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No rescue for "keying" complaint against Google
Published By World Trademark Law Report October 19, 2006

In Rescuecom Corp v Google Inc F Supp 2d, 2006 WL 2811711, 2006 US Dist LEXIS 70409 NDNY, September 28 2006, a federal district court in New York State has found that Google Inc did not make trademark use of Rescuecom Corp's mark when it sold to Rescuecom's competitors the right to have their advertisements, or sponsored links, delivered in search results when consumers entered the mark as a search term or keyword. The court emphasized that, according to Rescuecom's allegation, the trademark did not appear in the text of the competitors' advertisements delivered by Google; rather, Google used the trademark internally in determining whether an advertisement should be delivered.

The case came before the court on Google's motion to dismiss the complaint for failure to state a claim on which relief can be granted. In such motions, the court accepts as true the plaintiff's allegations, and determines whether a claim is viable even if the plaintiff proves all of the allegations. Rescuecom is a computer services franchising business. Its franchisees offer repair, consulting, networking and internet services. It operates a website at thedomain name 'rescuecom.com', and conducts a substantial amount of its business over the Internet, claiming up to 30,000 visitors to its site each month. Many of Rescuecom's competitors advertise their services over the Internet and participate in Google's keyword advertising programme. Rescuecom alleged that Google used a 'Keyword Suggestion Tool' to recommend 'rescuecom' to the competitors as a keyword, with the result that consumers who entered 'rescuecom' as a keyword saw the competitors' advertisements.

Google moved to dismiss the complaint, arguing that its sale of 'rescuecom' as a keyword is not a trademark use under federal or state law, precluding Rescuecom from proving trademark infringement, dilution or false designation of origin under federal law, or infringement or dilution under state law. The court noted that technical trademark use is a threshold requirement, and the absence of such use is fatal to a trademark claim even where there is evidence supporting a likelihood of confusion.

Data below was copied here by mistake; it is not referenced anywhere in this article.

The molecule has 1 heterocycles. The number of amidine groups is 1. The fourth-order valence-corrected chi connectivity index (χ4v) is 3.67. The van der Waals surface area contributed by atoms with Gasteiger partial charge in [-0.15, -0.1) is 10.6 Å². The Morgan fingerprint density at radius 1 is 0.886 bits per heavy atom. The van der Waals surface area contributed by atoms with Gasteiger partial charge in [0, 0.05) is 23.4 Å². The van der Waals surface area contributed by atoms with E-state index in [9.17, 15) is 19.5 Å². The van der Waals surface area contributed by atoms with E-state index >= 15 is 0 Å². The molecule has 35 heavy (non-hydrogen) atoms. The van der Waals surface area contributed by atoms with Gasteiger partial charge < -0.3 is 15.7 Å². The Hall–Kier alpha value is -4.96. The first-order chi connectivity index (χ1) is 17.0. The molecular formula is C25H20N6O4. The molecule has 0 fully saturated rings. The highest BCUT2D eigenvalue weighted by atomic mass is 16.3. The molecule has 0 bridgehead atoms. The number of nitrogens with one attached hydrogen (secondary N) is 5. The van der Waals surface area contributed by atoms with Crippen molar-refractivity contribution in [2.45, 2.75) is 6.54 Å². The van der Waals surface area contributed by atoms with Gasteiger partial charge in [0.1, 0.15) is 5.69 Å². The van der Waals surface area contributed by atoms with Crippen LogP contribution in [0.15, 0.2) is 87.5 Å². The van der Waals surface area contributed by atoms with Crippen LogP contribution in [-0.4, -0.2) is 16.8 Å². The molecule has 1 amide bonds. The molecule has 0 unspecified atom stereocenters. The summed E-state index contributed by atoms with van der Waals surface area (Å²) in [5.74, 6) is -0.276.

Rescuecom argued that Google's sale of 'rescuecom' as a keyword that triggered competitors' advertisements was trademark use for the following four reasons, each of which the court rejected:

   Rescuecom argued that Google was 'free-riding' on the goodwill associated with
   Rescuecom and causing confusion. Google allegedly earned revenue by selling the
   'rescuecom' keyword, it caused competitors to believe it had the right to sell the
   'rescuecom' keyword, and consumers entering 'rescuecom' as a search term were
   confused as to whether the competitors' advertisements belonged to or emanated
   from Rescuecom. The court held that none of these allegations, even if true,
   establish trademark use.

   Rescuecom also contended that Google's delivery of competitor advertisements
   prevented consumers from reaching Rescuecom's website, because a consumer
   who clicks on a competitor's advertisement cannot access Rescuecom's website
   simultaneously. The court commented that, unlike typing in a trademark as a
   domain name, which leads directly to a website, typing a trademark into a search
   engine as a search term or keyword leads to a page showing advertisements and
   relevant search results, including a link to Rescuecom's website. The court also
   emphasized that Rescuecom failed to allege either that any of the links among the
   search results, other than Rescuecom's, displayed the Rescuecom trademark, or
   that Google's actions affected the appearance or functionality of Rescuecom's
   website.

   Rescuecom alleged that Google's sale of the 'rescuecom' keyword altered search
   results received by consumers who enter that search term, diverting and
   misdirecting consumers away from the Rescuecom website. The court rejected this
   argument, again relying on Rescuecom's failure to allege that Rescuecom's
   trademark is displayed in any of the competitor sponsored links, or that the link to
   Rescuecom's website was prevented from appearing on the search results page.
   The court observed that a consumer may still click to Rescuecom's website, even
   though he may have other choices.

   Rescuecom argued that Google's internal use of 'rescuecom' to trigger the
   appearance of competitors' advertisements was trademark use. The court
   disagreed, finding 'no allegation that [Google] places [Rescuecom]'s trademark on
   any goods, containers, displays, or advertisements, or that [Google's] internal use is
   visible to the public'.

Based on the absence of trademark use, the court also dismissed Rescuecom's dilution claims.

This article has been reprinted with permission from the October 19, 2006 edition of the World Trademark Law Report.

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